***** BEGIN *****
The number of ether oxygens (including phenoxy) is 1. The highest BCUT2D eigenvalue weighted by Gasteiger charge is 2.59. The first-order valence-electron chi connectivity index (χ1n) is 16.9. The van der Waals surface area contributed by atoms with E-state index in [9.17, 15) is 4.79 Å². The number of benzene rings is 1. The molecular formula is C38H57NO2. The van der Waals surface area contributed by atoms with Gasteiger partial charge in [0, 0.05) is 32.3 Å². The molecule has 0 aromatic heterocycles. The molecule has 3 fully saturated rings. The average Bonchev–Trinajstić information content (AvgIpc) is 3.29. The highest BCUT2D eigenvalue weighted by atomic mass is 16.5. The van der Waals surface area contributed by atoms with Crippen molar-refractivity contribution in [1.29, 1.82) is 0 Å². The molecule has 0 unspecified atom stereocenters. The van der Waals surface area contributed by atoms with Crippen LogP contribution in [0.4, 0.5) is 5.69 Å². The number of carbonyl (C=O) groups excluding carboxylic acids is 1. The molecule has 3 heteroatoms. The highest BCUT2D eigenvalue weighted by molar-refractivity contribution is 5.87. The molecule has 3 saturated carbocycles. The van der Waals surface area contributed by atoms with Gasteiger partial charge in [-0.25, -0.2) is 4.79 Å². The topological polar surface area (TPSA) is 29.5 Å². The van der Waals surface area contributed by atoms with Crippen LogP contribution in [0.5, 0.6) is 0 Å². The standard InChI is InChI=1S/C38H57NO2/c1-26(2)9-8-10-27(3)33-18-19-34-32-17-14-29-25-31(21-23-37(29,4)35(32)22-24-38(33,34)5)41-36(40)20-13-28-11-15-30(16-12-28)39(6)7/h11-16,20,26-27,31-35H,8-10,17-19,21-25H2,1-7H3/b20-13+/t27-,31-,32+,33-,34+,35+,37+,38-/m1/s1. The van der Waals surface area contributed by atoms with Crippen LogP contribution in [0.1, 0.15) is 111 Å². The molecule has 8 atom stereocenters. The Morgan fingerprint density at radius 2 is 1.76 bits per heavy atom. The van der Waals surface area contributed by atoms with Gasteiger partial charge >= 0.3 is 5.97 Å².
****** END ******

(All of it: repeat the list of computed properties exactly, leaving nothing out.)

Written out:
The number of ether oxygens (including phenoxy) is 1. The highest BCUT2D eigenvalue weighted by Gasteiger charge is 2.59. The first-order valence-electron chi connectivity index (χ1n) is 16.9. The van der Waals surface area contributed by atoms with E-state index in [9.17, 15) is 4.79 Å². The number of benzene rings is 1. The molecular formula is C38H57NO2. The van der Waals surface area contributed by atoms with Gasteiger partial charge in [0, 0.05) is 32.3 Å². The molecule has 0 aromatic heterocycles. The molecule has 3 fully saturated rings. The average Bonchev–Trinajstić information content (AvgIpc) is 3.29. The highest BCUT2D eigenvalue weighted by atomic mass is 16.5. The van der Waals surface area contributed by atoms with Crippen molar-refractivity contribution in [1.29, 1.82) is 0 Å². The molecule has 0 unspecified atom stereocenters. The van der Waals surface area contributed by atoms with Crippen LogP contribution in [0.4, 0.5) is 5.69 Å². The number of carbonyl (C=O) groups excluding carboxylic acids is 1. The molecule has 3 heteroatoms. The highest BCUT2D eigenvalue weighted by molar-refractivity contribution is 5.87. The molecule has 3 saturated carbocycles. The van der Waals surface area contributed by atoms with Gasteiger partial charge in [-0.25, -0.2) is 4.79 Å². The topological polar surface area (TPSA) is 29.5 Å². The van der Waals surface area contributed by atoms with Crippen LogP contribution in [0.5, 0.6) is 0 Å². The standard InChI is InChI=1S/C38H57NO2/c1-26(2)9-8-10-27(3)33-18-19-34-32-17-14-29-25-31(21-23-37(29,4)35(32)22-24-38(33,34)5)41-36(40)20-13-28-11-15-30(16-12-28)39(6)7/h11-16,20,26-27,31-35H,8-10,17-19,21-25H2,1-7H3/b20-13+/t27-,31-,32+,33-,34+,35+,37+,38-/m1/s1. The van der Waals surface area contributed by atoms with Crippen LogP contribution in [0.1, 0.15) is 111 Å². The molecule has 8 atom stereocenters. The Morgan fingerprint density at radius 2 is 1.76 bits per heavy atom. The van der Waals surface area contributed by atoms with Gasteiger partial charge >= 0.3 is 5.97 Å².